JournalTOCs Blog

News and Opinions about current awareness on new research

Archive for the ‘API’ tag

Set up alerts for when pre-pub articles became officially published

with 3 comments

Sometimes you may want to be made aware of articles that you know they have been submitted for a journal for peer-review. For example if you are an author you would want to be automatically notified when your article is published on the web. If you are the manager of an Institutional Repository (IR) you may want to run some kind of automated queries from your repository to the publisher’s database, for records without final publication details so that you can pick up the missing metadata as soon as the articles are officially published.

The JournalTOCs API can help you in these cases. It is not the perfect solution because there are publishers that are still not using DC and PRISM modules in their RSS feeds to enable aggregators to unambiguously identify authors and institutions. However, JournalTOCs still can help you to reduce the number of articles you may be missing to update in your IR.

A small webapp to run queries against the TOCs of journals that have been updated in the last 24 hours

Simon Greenhill, a research fellow in the Psychology Department and Computational Evolution Group at the University of Auckland, New Zealand, has recently released a python wrapper for the JournalTOCs API to retrieve journal TOC RSS feeds by ISSN and then run local queries against the journals that have been updated in the previous 24 hours.

Simon uses the wrapper to load in a collection of articles using JournalTOCs various RSS feeds from a sizable list of journals. His application would require polling each journal RSS feed via the JournalTOCs API periodically. In order to make the calls to the API more efficient and less bandwidth-demanding, he uses the JournalTOCs API call latest_updates so he can call that single feed once a day or so, and see if any of the journals he cares about have been updated.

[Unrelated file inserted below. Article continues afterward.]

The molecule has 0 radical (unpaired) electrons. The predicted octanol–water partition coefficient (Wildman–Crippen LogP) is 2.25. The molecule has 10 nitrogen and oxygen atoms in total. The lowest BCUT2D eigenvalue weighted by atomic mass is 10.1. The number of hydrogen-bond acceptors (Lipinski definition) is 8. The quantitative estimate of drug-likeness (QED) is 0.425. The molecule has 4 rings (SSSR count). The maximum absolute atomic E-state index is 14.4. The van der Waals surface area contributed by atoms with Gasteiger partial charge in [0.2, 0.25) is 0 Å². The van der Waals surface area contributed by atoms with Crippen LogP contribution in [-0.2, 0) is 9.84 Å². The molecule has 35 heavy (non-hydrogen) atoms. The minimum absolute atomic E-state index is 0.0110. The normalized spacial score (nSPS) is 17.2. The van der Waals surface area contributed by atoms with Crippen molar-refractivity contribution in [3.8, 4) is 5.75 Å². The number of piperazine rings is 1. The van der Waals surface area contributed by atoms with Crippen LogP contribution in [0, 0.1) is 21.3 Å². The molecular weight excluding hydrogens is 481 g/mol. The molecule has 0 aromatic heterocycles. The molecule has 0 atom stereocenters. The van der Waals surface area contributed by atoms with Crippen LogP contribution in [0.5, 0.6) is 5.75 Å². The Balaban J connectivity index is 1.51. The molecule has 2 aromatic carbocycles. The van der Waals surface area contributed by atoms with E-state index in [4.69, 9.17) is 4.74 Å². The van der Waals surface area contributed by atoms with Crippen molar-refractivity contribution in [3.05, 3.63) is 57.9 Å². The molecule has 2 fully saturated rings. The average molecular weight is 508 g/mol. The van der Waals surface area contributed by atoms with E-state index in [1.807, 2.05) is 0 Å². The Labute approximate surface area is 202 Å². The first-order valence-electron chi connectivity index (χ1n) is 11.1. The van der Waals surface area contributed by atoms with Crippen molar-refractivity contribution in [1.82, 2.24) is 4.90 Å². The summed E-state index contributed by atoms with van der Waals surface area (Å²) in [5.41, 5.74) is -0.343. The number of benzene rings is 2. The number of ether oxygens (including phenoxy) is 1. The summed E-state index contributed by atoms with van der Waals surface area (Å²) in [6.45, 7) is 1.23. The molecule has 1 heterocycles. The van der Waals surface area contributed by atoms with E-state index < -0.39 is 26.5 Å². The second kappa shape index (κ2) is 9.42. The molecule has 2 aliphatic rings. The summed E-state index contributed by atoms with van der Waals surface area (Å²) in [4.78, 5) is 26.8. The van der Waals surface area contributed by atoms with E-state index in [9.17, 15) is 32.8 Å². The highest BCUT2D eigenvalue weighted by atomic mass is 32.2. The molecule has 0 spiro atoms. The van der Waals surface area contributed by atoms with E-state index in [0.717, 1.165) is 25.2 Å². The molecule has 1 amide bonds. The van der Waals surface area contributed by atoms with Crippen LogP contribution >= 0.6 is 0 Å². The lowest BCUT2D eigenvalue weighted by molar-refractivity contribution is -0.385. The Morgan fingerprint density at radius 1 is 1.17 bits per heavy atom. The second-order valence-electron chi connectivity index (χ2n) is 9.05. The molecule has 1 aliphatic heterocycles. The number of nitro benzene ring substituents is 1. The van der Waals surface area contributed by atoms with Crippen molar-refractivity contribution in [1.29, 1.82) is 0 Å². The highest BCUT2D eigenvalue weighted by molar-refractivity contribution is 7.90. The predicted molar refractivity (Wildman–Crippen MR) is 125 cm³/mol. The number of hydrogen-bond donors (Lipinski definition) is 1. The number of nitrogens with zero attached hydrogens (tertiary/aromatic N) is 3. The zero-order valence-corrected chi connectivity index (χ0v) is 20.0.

Wrapper Code: https://bitbucket.org/simongreenhill/journaltocsapi

JournalTOC API (RSS feed) to retrieve the journals that have been updated in the last 24 hours: https://api.journaltocs.ac.uk/journals/latest_updates


Using JournalTOCs API to be alerted when pre-pub articles became officially published

Let’s suppose you have a pre-pub article deposited in the IR of the University of Warwick by academic Ian Philp. To setup an alert to be informed when journalTOCs identifies that an article of Ian Philp has been published officially, you could complete these steps:

  1. sign in to JournalTOCs
  2. search for: PhilpUniversity of Warwick” (Philp is a simple keyword and “University of Warwick” is the the name of the university enclosed by double quotes to signify phrase searching)
  3. You will get the search hits.
  4. From your Account Menu (top drop down list of options at the top corner under your account name) select & click on “Saved Searches“; or just point your browser to https://www.journaltocs.ac.uk/savedSearches.php